The Soviet Union and the United States today agreed to resume an agricultural exchange program, one of several bilateral agreements that lapsed in 1980 with the collapse of detente between the two superpowers.

The new agricultural agreement, signed today and valid for one year, covers cooperation in research and technology. It marks another step taken by both sides in recent months to restore elements of detente's structural framework.

The agreement commits both countries to exchange specialist teams and information in 20 different fields of agriculture. Visiting U.S. Agriculture Undersecretary Daniel Amstutz said he did not expect the Soviets to provide full information on their own harvests, which have been held secret in recent years. But, he said, the agreement would improve access to Soviet farms.

It also sets in motion a young farmers' exchange program, involving 15 young agricultural specialists from each country who would spend three months on work-study visits.

So far, the resurrection of old agreements and joint commissions has not signaled any tangible warming in U.S.-Soviet relations, which remain undermined by lack of progress in arms control.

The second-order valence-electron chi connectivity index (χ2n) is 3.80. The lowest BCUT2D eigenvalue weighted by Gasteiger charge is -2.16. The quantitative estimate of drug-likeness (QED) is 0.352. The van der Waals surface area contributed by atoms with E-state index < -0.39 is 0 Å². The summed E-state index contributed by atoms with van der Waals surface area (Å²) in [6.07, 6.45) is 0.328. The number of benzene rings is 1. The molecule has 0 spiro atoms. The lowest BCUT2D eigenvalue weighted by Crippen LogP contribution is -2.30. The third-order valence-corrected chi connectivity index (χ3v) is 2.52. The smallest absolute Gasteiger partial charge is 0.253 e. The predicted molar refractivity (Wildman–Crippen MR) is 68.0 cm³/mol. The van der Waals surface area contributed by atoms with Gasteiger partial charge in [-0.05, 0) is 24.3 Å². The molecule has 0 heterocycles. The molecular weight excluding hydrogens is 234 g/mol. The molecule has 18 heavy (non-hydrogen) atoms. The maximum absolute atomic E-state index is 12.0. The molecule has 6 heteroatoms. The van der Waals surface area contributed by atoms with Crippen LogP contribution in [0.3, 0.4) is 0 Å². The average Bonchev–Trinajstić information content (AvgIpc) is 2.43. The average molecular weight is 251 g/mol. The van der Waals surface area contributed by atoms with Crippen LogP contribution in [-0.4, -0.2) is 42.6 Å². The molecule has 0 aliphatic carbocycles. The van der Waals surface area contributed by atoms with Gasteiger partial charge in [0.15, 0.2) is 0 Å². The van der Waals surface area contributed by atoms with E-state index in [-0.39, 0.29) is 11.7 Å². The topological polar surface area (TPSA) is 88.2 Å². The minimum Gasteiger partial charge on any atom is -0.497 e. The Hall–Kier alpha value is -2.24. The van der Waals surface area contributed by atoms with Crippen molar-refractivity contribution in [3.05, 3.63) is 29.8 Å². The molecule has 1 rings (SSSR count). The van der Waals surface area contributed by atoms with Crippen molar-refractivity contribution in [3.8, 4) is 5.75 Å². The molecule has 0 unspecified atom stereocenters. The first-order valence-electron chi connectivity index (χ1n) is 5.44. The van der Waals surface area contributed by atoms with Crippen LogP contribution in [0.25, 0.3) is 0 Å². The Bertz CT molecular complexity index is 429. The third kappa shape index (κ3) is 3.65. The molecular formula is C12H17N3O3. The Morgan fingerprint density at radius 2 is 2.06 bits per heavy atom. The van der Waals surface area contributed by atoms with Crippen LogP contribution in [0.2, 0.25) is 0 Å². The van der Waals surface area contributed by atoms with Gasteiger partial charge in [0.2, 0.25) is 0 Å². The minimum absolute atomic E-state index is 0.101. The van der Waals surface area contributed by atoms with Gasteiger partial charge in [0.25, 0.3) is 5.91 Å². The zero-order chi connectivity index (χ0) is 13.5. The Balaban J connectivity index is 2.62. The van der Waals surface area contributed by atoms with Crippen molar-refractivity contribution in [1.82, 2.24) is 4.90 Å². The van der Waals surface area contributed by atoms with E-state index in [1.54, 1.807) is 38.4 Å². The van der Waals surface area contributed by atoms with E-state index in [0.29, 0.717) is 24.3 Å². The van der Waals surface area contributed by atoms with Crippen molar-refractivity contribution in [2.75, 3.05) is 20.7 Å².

Several months ago, when the Geneva arms talks were getting underway, visits by U.S. officals were highlighted here, and contributed to so-called positive "atmospherics" in the U.S.-Soviet relationship.

Since then, the atmospherics have cooled. When U.S. Commerce Secretary Malcolm Baldrige was here recently to resume high-level trade talks after a six-year hiatus, the tone of Soviet remarks reported here was more critical. In the Soviet view, the Baldrige visit did not move U.S.-Soviet trade relations significantly forward.

The handling of today's renewal was another sign that the Soviets are choosing to play down symbolic visits of U.S. officials and the agreements they sign. As of tonight, the accord had not been reported by the Soviet news agency Tass, which yesterday only briefly noted the visit by U.S. Agriculture Department officials.

The agreement was described today by Amstutz as a "rebeginning" of a cooperative arrangement begun in 1973 and suspended in 1980 after the Soviet invasion of Afghanistan.

The agreement is separate from the five-year grain deal, signed in 1981, which commits the Soviet Union to make minimum purchases from the United States each year.